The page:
English News

  • youtube
  • facebook
  • twitter

EU asylum policy goes for a toss, Germany rethinks refugee rehabilitation after Afghan developments

The Taliban onslaught has left tens of thousands families homeless (Photo: Kawa Basharat/Xinhua/IANS)

The Afghan turmoil has hit European nations right in the middle of repatriations of Afghan migrants. Just a couple of weeks back, Germany, the Netherlands, Austria, Belgium, Denmark and Greece were deporting refugees back to Afghanistan.

Many European Union (EU) nations had even written a letter to the EU saying that it should "intensify talks" with Afghanistan to insist that the deportation of refugees would continue. They said: “Stopping returns sends the wrong signal and is likely to motivate even more Afghan citizens to leave their home for the EU”.

With the Taliban-led conflict taking on a heavy toll of people inside the country, the Afghan government requested European nations to stop sending Afghans back to the conflict-ridden country.

Europe acquiesced and stopped deportations of Afghans at a sensitive time when the Taliban militants were bulldozing their way through city after city.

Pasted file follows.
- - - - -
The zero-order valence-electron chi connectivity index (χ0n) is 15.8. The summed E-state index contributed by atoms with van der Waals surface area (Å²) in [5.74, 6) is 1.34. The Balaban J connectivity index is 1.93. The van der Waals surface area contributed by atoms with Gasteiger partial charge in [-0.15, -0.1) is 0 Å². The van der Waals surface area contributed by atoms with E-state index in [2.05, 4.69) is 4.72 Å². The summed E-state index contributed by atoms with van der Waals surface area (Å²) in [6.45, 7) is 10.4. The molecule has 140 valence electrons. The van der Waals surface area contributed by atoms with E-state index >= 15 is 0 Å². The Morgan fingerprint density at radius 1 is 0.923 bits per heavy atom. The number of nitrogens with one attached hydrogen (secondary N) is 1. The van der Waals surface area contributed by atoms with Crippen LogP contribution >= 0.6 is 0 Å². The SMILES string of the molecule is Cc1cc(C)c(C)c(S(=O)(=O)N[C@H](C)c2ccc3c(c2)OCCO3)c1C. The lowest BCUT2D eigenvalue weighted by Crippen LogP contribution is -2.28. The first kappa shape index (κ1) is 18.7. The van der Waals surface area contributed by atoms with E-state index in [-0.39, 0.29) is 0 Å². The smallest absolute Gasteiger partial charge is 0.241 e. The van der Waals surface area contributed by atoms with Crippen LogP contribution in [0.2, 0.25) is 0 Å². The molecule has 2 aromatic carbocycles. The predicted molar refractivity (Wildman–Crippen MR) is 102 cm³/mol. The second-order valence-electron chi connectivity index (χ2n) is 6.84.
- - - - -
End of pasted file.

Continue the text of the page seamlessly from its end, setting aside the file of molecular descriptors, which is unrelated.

Germany alone was planning to send back nearly 30,000 Afghans who did not fit in with its asylum policy. It had barely sent back 1,000 Afghans when it decided to stop the deportations due to the poor situation in Afghanistan.

Germany had become home to over a million migrants in 2015, when the first big exodus took place from war-torn Syria, Afghanistan and Iraq. That exodus had taken a heavy toll on the country's domestic politics with anti-immigration right-wing politicians opposing Chancellor Angela Merkel's famous "we can do this" slogan that welcomed the refugees.

With elections slated in Germany in a few weeks’ time, the country is looking at the Afghan turmoil in dismay. The country's leaders have already said that the mistakes of an open-door policy of 2015 shall not be repeated.

Germany's far-right party, Alternative for Germany (AfG) has already said that the refugees should be rehabilitated and supported in their regions. Another thought increasingly finding resonance is that countries close to Afghanistan should be supported so that they can absorb the influx of refugees.

With the Taliban unleashing its rule over hapless citizens, Europe looks on with resignation as it awaits a flood of displaced Afghans trudging to its borders to escape the wrath of fundamentalists.

Committed to the Afghan people, India starts online e-visas

As Taliban begins to implement its code of conduct over men and women, civilians pick up the gun